There Is No Peacetime in Security: Juniper's PaulJuniper's CTO on Asian Security, Virtualized Security
Cyberattacks are increasing in frequency, complexity, nuance and stealth. But human error, business compulsions and increasingly complex environments make it difficult to maintain adequate defenses, says Sajan Paul, Juniper Network's CTO for India & SAARC.
"The complexity and nuances of attacks is increasing. Ransomware, zero-days, APTs - all have been around for a while. But now the objectives have gotten more focused," he says in an exclusive interview with Information Security Media Group. "Monetary gain is the prime motivation most of the time. Even when there isn't a direct financial motive, money is involved somewhere in the attack chain." (See: The New Economics Of Cybersecurity Risk)
Attacks are becoming more frequent, with cybercriminals increasingly using open-source, customizable malware in the cybercriminal landscape, he says.
Recent attacks in the region have been made possible, in part, because of human errors, he says. For example, many standard security practices are not followed, and checks and balances are not strong enough.
"A lot of the time, compromises are made in this area, primarily because of business compulsions - the risk is knowingly undertaken when business wants to scale and the security controls become a bottleneck," he says.
Many organizations make the decision to bypass security after determining that although there are risks involved, the additional business volumes and speed-to-market in lieu of security is more important (see: Security and the Need for Speed).
Paul says a security environment has two components: static, steady-state policies and rules and dynamic policies. Static policies are known elements of the security equation, but dynamic policies are more important in today's environment because of the rapidly changing nature of threats (see: Security Spending for the Long Term).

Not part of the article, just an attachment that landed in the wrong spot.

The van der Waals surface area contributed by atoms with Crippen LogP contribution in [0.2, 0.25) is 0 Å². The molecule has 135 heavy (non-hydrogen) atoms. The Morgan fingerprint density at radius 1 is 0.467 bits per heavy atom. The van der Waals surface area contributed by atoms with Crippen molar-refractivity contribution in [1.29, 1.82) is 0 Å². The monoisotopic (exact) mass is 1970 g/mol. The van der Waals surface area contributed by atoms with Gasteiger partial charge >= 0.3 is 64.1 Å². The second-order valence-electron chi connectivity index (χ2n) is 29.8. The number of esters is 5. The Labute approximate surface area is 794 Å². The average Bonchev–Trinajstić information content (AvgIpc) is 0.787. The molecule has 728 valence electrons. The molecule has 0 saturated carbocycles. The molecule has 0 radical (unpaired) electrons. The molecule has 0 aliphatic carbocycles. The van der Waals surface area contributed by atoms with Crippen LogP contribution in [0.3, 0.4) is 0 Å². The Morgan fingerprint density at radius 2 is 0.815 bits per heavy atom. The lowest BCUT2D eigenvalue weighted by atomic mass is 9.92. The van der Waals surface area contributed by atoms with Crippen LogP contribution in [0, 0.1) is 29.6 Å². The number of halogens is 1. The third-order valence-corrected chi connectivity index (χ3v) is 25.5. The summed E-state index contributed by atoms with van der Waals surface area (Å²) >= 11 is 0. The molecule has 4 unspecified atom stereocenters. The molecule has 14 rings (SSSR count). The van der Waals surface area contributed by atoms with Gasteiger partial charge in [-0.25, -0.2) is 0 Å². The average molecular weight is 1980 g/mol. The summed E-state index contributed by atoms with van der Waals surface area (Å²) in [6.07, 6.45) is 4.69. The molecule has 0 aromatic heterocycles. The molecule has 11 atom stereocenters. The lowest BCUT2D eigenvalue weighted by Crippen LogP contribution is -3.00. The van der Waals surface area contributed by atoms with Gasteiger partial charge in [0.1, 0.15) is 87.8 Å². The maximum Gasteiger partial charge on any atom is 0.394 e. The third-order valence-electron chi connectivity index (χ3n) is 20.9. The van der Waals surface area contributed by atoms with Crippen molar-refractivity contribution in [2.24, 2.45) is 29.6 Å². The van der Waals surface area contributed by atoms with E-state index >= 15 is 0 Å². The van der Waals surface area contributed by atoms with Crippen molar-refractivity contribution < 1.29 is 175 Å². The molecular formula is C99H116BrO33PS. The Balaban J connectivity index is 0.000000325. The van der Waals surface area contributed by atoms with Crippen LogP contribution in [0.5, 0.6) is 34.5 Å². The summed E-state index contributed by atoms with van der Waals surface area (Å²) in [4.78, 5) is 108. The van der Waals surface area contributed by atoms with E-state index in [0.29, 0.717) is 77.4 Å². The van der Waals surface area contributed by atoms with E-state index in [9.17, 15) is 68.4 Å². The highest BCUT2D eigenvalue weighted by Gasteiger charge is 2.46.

A coordinated threat intelligence lifecycle is essential to deal with changing threats, he says. And to really make all the threat intelligence available to an organization actionable, practitioners need to have the authority to empower people to act upon it, he stresses.
In this interview (audio player link below image), Paul speaks about the changes in the threat landscape in Asia and the common challenges faced by practitioners. He discusses:
- Security challenges in virtualized environments;
- The need for coordinated threat intelligence;
- Recommendations for practitioners.
As CTO for Juniper Networks in India and the SAARC region, Paul covers both the enterprise and service provider verticals. He has more than 20 years of experience in the telecom and networking industry, working in design, driving technology directions and managing solutions. In his current role, he drives strategic solution initiatives and technology architectures to help organizations build their next-generation network infrastructures.